The above image I took from HROAR’s article labeled: Hack & Slash in the Age of Reason: Italian Rapier Against Multiple Opponents by Piermarco Tierminiello. This is how it can feel once you decide to start running an event!
This blog post is born from an idea I’ve been mulling over for a while after I had a conversation with Cat Souliere who is the Sports Director of the Cornhusker State Games which is a HEMA tournament I recently had the pleasure of competing at.
I’m going to jump right into the tournament format and then after all the fun I will give advice to people who might decide to run something like what I describe and some of the logistics involved. Plus, I will go into a little bit of the reasoning for why I made various choices in designing this tournament. If you’ve run a tournament before please leave a comment to share your greater knowledge if you see something that I’ve missed.
The Cat is Alive and Dead Tournament
Every fighter starts off with nine lives for the tournament. These lives are lost by taking a headshot, getting disarmed, or having an open double during the event.
The basic structure of the tournament is to have small easily handled pools or duels. We will assume 16 fighters below. We will also want to reward more than just winning the most bouts as that is something secondary to the purposes of this type of tournament.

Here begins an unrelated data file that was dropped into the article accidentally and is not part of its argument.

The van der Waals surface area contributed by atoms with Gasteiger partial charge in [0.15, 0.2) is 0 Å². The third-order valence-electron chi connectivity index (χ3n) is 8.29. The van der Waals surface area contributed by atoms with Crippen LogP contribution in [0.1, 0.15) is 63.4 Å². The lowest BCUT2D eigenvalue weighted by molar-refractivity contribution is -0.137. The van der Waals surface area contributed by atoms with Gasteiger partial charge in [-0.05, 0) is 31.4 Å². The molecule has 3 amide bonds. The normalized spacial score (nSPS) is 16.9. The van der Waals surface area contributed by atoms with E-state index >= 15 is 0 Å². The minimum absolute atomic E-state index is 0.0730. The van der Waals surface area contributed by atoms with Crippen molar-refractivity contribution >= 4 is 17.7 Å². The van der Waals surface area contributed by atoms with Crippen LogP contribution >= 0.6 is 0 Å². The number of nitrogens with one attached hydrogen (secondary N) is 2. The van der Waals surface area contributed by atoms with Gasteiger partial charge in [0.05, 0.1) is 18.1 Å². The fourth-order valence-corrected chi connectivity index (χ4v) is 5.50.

When running a small event or tournament with mostly new fighters you need to have a different perspective than when running an elite event for the best fighters in a region.
Each bout in this tournament is to 5 touches with each hit counting as a touch and a disarm counting as a touch with the sword taken or falling to the floor counting as a disarm. The bout lasts for 3 minutes and can have ties. If the time expires without a winner scoring five touches than both fighters lose a life and continue on to the next bout.
Depending on the venue you will have to decide how many bouts you can run at one time and if you are running more than one pool at a time you need more than one Director and Judge.